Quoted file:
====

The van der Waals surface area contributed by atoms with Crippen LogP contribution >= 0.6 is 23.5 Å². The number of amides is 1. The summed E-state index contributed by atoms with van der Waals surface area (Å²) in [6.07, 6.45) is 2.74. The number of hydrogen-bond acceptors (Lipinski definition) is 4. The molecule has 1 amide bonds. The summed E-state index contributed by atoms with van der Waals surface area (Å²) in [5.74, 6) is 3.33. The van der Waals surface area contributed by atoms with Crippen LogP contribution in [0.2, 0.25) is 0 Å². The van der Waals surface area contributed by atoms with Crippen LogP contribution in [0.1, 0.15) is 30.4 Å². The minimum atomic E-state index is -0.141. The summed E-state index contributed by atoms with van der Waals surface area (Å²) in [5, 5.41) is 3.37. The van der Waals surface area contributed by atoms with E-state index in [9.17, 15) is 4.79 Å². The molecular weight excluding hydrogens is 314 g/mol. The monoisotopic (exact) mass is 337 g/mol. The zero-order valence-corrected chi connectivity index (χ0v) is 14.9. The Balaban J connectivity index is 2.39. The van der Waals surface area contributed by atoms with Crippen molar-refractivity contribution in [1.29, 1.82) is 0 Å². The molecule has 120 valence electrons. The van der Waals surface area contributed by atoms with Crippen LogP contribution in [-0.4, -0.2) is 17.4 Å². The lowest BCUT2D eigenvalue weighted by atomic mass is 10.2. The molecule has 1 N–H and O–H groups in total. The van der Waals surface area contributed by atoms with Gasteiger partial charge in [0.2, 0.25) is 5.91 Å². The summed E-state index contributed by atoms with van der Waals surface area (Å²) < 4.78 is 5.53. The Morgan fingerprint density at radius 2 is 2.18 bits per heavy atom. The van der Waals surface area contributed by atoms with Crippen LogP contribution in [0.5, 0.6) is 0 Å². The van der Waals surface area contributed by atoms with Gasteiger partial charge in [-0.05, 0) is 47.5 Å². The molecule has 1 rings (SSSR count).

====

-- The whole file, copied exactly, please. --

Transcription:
The van der Waals surface area contributed by atoms with Crippen LogP contribution >= 0.6 is 23.5 Å². The number of amides is 1. The summed E-state index contributed by atoms with van der Waals surface area (Å²) in [6.07, 6.45) is 2.74. The number of hydrogen-bond acceptors (Lipinski definition) is 4. The molecule has 1 amide bonds. The summed E-state index contributed by atoms with van der Waals surface area (Å²) in [5.74, 6) is 3.33. The van der Waals surface area contributed by atoms with Crippen LogP contribution in [0.2, 0.25) is 0 Å². The van der Waals surface area contributed by atoms with Crippen LogP contribution in [0.1, 0.15) is 30.4 Å². The minimum atomic E-state index is -0.141. The summed E-state index contributed by atoms with van der Waals surface area (Å²) in [5, 5.41) is 3.37. The van der Waals surface area contributed by atoms with E-state index in [9.17, 15) is 4.79 Å². The molecular weight excluding hydrogens is 314 g/mol. The monoisotopic (exact) mass is 337 g/mol. The zero-order valence-corrected chi connectivity index (χ0v) is 14.9. The Balaban J connectivity index is 2.39. The van der Waals surface area contributed by atoms with Crippen molar-refractivity contribution in [1.29, 1.82) is 0 Å². The molecule has 120 valence electrons. The van der Waals surface area contributed by atoms with Crippen LogP contribution in [-0.4, -0.2) is 17.4 Å². The lowest BCUT2D eigenvalue weighted by atomic mass is 10.2. The molecule has 1 N–H and O–H groups in total. The van der Waals surface area contributed by atoms with Gasteiger partial charge in [0.2, 0.25) is 5.91 Å². The summed E-state index contributed by atoms with van der Waals surface area (Å²) < 4.78 is 5.53. The Morgan fingerprint density at radius 2 is 2.18 bits per heavy atom. The van der Waals surface area contributed by atoms with Crippen LogP contribution in [0.5, 0.6) is 0 Å². The van der Waals surface area contributed by atoms with Gasteiger partial charge in [-0.05, 0) is 47.5 Å². The molecule has 1 rings (SSSR count).